Hockey player A: “When does your season start?”
Hockey player B: “Mine starts on 15th of September.”
That is a conversation that you could hear between hockey players across the globe for the next couple of weeks.
Players usually answer it by giving the date of our first game, but the truth is, the season started much, much earlier.
Sure the first game is the first time the fans might see the team in proper competition and in a game that actually matters, but for a player the season doesn’t start there (or it shouldn’t start there).
“When does your season start?”
The more appropriate question would be “When did your season start?” Well mine started in late March after physio’s had confirmed I was fit enough to train after my car accident in January (sustained a small tear in my rotator cuff, suffered from whiplash and concussion). I remember having started my off-season workouts the week before our official season ending party.
Since then it has been constant work, trying to figure out ways to make myself a faster, stronger and better player and executing those plans to the best of my ability. This might sound corny, but the start to the hockey season has been fun. For the first time in four years I have been able to train hard and stay healthy throughout. I have not had to heal too many injuries carried on from the end of the season (apart from the car accident) and I did not pick up any new ones during the training. Also a good sign was that neurologists gave me a clean bill of health.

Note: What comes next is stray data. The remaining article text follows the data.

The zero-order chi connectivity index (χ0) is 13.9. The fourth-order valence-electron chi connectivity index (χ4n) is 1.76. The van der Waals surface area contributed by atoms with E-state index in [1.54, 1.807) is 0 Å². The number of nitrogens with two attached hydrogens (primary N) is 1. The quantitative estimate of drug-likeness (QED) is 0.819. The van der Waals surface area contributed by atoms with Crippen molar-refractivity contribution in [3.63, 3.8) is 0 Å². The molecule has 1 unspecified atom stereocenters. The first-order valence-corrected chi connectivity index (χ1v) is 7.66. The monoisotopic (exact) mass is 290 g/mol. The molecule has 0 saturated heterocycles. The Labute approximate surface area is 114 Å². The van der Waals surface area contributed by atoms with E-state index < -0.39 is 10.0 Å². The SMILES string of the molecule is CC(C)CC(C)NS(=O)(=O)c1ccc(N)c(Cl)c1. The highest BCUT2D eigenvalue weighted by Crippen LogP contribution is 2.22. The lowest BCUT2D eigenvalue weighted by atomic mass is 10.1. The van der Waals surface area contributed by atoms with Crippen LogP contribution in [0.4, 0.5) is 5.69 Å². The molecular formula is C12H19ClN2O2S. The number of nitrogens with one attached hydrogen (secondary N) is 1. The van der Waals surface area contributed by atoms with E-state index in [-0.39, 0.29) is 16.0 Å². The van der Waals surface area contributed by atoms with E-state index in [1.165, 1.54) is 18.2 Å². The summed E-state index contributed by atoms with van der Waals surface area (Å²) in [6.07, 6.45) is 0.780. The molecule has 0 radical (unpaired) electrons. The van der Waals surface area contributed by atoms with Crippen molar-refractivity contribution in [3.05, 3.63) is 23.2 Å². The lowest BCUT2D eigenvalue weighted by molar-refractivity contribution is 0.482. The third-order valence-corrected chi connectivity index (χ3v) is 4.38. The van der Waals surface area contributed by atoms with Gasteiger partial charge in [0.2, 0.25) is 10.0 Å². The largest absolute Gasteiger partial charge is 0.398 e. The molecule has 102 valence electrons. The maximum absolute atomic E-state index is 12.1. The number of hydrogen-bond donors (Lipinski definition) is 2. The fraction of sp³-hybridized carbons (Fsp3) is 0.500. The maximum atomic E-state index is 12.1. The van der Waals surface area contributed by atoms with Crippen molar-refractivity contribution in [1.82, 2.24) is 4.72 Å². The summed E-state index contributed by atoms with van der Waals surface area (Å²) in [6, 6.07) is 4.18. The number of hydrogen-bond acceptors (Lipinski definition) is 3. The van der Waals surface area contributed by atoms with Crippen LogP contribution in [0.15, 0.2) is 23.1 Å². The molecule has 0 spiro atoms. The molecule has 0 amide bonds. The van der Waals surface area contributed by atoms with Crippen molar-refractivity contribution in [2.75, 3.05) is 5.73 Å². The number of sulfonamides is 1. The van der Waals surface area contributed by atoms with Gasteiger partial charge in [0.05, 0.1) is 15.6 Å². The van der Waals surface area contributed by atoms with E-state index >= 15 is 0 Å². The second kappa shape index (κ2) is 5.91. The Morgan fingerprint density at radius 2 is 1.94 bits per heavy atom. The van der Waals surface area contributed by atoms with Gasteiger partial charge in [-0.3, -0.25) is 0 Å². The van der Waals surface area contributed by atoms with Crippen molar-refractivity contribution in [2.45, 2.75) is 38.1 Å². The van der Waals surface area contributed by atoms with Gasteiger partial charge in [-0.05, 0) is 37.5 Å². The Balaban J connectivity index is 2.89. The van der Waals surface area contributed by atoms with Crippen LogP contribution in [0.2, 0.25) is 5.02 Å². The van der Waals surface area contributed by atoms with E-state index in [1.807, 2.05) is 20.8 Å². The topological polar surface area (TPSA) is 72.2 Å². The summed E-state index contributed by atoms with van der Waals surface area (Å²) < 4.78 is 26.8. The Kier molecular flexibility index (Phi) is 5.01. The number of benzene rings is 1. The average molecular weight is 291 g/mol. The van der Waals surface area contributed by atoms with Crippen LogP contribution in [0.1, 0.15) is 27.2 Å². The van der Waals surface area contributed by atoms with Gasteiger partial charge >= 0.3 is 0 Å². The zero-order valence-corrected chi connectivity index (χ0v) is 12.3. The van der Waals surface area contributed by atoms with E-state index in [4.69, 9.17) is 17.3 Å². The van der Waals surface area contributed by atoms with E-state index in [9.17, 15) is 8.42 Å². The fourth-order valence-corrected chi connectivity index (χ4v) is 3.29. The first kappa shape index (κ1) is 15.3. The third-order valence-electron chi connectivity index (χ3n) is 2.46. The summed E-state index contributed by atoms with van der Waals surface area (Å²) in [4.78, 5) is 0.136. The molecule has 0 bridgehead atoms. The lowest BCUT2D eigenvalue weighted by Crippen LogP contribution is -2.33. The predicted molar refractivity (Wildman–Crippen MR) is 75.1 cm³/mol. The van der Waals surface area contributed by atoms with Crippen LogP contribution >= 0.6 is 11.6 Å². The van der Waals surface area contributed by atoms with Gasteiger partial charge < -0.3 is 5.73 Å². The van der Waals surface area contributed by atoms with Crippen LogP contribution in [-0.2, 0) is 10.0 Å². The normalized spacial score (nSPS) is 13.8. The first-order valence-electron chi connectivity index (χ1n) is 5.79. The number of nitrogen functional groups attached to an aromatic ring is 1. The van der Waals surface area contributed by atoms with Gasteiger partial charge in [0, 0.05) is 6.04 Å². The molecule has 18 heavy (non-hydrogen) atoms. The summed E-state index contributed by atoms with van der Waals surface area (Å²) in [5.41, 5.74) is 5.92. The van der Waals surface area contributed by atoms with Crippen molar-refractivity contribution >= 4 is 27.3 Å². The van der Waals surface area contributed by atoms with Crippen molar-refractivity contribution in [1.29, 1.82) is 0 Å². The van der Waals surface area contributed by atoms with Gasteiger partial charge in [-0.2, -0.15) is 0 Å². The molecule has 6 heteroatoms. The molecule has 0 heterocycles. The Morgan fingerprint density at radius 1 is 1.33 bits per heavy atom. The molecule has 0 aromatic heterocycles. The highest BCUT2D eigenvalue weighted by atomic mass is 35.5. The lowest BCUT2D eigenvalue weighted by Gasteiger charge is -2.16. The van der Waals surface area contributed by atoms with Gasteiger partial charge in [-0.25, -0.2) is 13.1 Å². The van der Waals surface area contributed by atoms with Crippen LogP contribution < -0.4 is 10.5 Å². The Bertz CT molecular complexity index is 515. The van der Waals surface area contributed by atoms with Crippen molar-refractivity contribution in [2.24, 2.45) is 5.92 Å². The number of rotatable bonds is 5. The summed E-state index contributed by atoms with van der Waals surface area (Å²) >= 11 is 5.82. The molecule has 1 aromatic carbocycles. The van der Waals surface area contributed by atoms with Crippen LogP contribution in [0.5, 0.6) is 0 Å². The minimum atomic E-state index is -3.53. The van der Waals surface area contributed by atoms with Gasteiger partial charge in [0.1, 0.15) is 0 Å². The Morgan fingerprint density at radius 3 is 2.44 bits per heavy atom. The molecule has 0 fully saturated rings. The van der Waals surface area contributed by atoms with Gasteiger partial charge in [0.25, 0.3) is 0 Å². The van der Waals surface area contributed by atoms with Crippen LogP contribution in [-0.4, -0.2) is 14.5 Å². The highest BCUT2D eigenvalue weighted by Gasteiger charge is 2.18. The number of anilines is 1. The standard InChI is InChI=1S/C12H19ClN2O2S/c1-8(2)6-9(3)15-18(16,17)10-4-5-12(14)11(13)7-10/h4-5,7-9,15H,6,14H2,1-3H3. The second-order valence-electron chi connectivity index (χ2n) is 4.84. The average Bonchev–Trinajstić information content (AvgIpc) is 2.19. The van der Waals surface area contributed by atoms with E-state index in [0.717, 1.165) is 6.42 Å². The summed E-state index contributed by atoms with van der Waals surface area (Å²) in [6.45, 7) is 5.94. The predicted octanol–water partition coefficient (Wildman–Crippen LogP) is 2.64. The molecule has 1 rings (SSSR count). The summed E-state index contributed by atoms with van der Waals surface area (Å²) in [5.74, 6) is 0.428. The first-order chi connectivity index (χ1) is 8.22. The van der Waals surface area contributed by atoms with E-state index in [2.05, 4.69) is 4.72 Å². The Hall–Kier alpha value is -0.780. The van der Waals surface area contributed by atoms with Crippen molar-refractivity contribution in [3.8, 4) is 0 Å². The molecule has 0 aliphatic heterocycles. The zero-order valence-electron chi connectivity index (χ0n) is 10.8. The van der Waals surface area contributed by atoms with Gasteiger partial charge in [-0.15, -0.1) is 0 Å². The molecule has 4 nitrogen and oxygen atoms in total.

It may sound cliché, but in many ways, getting to game play and playing is the easy part of the sport. It is everything else that is demanding. I’m not saying that the games are a breeze, because they’re not, but in many ways the work that has been done makes them easier. Playing and being on the ice is the fun part of hockey, but to be able to play at a competitive level and ensure you can outskate the opponent, you need to put in the work that is not as fun. As a coach once told me “hockey is similar to an (office) career. You want to get ahead in your career and you work hard to achieve those objectives. Hockey is no different.”
The off season has asked a lot, but it has given a lot back. I feel fitter, healthier and mentally stronger. There’s just something in running on a cold April morning in the rain that gives you a certain amount of grit. Or the fact that despite being on the verge of throwing up and deciding that another 100m sprint with a speed chute is “not a big deal”.
Now on the ice, it’s been a bit different. It’s been getting used to proper drills again from summer league shinny. It’s been about finding your feet and sorting out how all the work you did translates to the ice and to your skating. One thing I have noticed is that no matter how much you do off the ice in terms of strength and other conditioning exercises, there’s nothing quite like skating. The motion is different, and the muscles are used in a different way.
But at least there’s time till the first game to work all that out and get game-ready.
For a fan it’s a bit different. There’s the anticipation of news of player signings, what the team is going to look like, discussions around the water cooler about who will win the championship this year, who are the teams and players to look out for and sorting out the social life around the hockey schedule (Though the last applies to players as well).
When did your season start?